# Best, Average, Worst complexities of a binary search? Tweet

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1. Best, Average, Worst complexities of a binary search?
If we had a sorted list of 137 elements would the:
Worst case complexity be O=log2(n) = 8
Average case complexity be O=log(n) = 2
Best case complexity be O=n/2=69

2. Re: Best, Average, Worst complexities of a binary search?
What are you asking? Best case is O(1). You could get lucky and the element you want is in the middle of the list.
Worst case is O(log2(n)) as the number of times you can divide the list up in 2 is the maximum times you'll have to compare elements in a binary search.
Average case is also O(log2(n)). The average number of times you would compare elements in a binary search is halfway between 1 and log2(n), so it's 0.5*log2(n). But the "0.5*" is considered insignificant compared to the rest, so it ends up being O(log2(n)) as well.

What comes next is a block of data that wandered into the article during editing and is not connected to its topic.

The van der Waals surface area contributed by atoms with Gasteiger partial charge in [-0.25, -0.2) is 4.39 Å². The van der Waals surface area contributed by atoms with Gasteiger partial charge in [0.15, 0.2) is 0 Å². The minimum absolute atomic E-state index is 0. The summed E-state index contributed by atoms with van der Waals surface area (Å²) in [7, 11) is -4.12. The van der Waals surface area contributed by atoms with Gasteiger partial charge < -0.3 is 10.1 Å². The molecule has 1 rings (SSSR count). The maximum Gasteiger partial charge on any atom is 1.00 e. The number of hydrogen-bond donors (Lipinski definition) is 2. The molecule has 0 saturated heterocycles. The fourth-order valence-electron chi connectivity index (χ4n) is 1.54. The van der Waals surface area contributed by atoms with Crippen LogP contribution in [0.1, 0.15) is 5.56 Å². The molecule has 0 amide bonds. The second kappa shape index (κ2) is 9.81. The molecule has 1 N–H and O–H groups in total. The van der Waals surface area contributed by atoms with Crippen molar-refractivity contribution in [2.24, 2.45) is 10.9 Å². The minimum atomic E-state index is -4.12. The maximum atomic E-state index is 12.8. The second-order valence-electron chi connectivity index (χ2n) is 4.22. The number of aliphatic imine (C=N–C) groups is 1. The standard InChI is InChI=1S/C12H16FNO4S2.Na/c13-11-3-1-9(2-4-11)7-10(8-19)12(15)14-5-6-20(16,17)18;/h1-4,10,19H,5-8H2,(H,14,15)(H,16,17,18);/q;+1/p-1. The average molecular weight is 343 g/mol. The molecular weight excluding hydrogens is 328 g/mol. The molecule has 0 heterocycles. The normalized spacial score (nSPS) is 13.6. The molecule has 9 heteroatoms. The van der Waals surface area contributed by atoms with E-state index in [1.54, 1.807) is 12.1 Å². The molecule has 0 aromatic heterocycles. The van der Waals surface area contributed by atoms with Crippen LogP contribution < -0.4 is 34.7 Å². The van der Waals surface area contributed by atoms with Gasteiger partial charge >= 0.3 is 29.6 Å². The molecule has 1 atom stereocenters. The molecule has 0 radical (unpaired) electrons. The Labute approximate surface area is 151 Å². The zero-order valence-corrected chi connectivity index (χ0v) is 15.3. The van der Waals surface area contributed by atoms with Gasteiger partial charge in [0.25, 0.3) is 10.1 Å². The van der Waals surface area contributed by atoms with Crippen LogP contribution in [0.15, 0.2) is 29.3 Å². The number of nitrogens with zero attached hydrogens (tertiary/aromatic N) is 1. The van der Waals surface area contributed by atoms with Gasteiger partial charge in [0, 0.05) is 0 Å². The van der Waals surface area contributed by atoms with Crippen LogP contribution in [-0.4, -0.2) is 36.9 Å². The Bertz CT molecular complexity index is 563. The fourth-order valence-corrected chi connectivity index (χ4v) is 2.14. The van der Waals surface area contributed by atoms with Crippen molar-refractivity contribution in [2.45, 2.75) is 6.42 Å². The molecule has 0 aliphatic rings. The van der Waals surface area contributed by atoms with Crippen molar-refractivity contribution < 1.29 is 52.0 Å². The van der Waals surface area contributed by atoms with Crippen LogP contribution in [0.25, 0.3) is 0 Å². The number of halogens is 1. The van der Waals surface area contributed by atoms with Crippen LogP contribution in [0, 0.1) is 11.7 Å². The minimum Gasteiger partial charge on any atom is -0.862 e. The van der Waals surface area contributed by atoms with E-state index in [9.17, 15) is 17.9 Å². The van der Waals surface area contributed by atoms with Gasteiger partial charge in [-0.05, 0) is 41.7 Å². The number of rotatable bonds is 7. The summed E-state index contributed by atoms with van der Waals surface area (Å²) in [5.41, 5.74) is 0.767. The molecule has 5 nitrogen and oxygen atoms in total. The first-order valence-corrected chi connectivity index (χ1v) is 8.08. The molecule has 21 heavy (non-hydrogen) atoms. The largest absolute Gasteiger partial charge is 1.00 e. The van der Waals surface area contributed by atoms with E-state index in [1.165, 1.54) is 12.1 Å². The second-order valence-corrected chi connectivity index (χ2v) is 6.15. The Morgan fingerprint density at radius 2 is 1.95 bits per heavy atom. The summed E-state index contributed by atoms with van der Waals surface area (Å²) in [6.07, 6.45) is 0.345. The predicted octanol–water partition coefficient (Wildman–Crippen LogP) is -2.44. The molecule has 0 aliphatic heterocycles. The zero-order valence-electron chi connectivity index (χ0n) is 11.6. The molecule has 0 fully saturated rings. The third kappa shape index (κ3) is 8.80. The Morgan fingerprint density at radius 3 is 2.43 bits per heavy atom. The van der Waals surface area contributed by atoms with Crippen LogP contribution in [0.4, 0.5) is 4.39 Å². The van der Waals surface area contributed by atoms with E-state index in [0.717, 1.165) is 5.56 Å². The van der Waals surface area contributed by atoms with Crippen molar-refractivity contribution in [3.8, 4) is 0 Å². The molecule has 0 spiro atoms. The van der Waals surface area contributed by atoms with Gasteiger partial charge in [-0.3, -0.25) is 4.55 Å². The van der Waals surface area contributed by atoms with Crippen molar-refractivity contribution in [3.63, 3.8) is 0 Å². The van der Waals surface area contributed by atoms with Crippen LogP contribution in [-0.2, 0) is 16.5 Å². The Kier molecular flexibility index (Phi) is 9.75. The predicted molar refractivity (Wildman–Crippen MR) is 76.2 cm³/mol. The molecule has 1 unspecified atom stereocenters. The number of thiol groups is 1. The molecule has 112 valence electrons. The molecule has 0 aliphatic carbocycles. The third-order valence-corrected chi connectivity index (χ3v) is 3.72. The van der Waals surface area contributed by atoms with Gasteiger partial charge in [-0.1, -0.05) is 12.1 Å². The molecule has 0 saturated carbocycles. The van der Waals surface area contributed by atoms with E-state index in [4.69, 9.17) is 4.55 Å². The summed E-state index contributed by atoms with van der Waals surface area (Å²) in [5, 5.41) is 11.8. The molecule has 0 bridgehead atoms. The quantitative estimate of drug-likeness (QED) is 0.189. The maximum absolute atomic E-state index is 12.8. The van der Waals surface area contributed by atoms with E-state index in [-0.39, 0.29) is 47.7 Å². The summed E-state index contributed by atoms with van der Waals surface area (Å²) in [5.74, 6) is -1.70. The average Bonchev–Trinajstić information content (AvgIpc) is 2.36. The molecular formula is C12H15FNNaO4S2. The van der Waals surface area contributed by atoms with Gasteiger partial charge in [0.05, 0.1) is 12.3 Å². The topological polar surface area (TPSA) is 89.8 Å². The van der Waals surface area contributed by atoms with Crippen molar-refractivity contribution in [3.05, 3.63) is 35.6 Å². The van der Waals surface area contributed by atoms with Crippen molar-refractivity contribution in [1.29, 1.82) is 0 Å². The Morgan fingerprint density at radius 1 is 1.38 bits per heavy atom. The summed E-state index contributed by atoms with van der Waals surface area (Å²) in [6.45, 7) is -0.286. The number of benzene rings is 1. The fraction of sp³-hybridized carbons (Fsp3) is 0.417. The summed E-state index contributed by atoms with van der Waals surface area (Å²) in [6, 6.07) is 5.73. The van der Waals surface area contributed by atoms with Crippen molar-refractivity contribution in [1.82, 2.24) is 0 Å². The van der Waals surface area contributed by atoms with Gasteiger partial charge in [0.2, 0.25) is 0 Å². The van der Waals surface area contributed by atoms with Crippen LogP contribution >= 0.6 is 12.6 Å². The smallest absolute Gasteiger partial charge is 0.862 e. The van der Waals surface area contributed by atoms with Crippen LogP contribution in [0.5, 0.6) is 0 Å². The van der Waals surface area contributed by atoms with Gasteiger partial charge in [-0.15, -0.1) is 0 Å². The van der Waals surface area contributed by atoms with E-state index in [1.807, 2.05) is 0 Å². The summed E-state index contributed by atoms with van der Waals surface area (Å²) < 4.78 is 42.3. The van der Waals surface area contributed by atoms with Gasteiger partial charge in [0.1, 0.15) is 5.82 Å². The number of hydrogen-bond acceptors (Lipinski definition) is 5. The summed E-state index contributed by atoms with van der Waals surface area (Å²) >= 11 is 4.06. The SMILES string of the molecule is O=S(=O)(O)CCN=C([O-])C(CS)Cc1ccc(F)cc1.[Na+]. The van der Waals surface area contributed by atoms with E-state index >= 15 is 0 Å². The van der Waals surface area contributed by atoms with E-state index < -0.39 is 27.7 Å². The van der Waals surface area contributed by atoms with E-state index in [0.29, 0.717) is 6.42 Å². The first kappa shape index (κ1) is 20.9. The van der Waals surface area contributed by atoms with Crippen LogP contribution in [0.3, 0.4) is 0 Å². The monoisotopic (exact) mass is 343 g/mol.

3. Re: Best, Average, Worst complexities of a binary search?
(Original post by tooosh)
The average number of times you would compare elements in a binary search is halfway between 1 and log2(n), so it's 0.5*log2(n). But the "0.5*" is considered insignificant compared to the rest, so it ends up being O(log2(n)) as well.
Your conclusion is correct, but not how you got there. The average number of comparisons in a binary search is, in fact, closer to than . You can't just assume that the average case is half of the worst case.

http://sce.uhcl.edu/yang/teaching/cs...y%20search.pdf
Last edited by Planto; 04-06-2012 at 10:00.
4. Re: Best, Average, Worst complexities of a binary search?
(Original post by Planto)
Your conclusion is correct, but not how you got there. The average number of comparisons in a binary search is, in fact, closer to than . You can't just assume that the average case is half of the worst case.

http://sce.uhcl.edu/yang/teaching/cs...y%20search.pdf
I see. Never really had to consider the average case before.